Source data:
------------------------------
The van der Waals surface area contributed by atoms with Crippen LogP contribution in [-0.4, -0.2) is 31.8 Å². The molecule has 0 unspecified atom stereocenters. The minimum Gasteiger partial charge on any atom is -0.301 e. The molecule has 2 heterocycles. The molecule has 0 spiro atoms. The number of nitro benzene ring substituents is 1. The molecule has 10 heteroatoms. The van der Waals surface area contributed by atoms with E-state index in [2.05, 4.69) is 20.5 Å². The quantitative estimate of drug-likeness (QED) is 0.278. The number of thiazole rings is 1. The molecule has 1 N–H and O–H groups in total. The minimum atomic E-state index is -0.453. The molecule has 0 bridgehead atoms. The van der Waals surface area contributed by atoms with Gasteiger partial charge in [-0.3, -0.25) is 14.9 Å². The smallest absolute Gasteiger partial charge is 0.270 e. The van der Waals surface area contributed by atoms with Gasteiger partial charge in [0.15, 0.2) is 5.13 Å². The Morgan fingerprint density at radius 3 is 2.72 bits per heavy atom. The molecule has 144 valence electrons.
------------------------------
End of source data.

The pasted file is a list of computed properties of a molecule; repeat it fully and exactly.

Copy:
The van der Waals surface area contributed by atoms with Crippen LogP contribution in [-0.4, -0.2) is 31.8 Å². The molecule has 0 unspecified atom stereocenters. The minimum Gasteiger partial charge on any atom is -0.301 e. The molecule has 2 heterocycles. The molecule has 0 spiro atoms. The number of nitro benzene ring substituents is 1. The molecule has 10 heteroatoms. The van der Waals surface area contributed by atoms with E-state index in [2.05, 4.69) is 20.5 Å². The quantitative estimate of drug-likeness (QED) is 0.278. The number of thiazole rings is 1. The molecule has 1 N–H and O–H groups in total. The minimum atomic E-state index is -0.453. The molecule has 0 bridgehead atoms. The van der Waals surface area contributed by atoms with Gasteiger partial charge in [-0.3, -0.25) is 14.9 Å². The smallest absolute Gasteiger partial charge is 0.270 e. The van der Waals surface area contributed by atoms with Gasteiger partial charge in [0.15, 0.2) is 5.13 Å². The Morgan fingerprint density at radius 3 is 2.72 bits per heavy atom. The molecule has 144 valence electrons.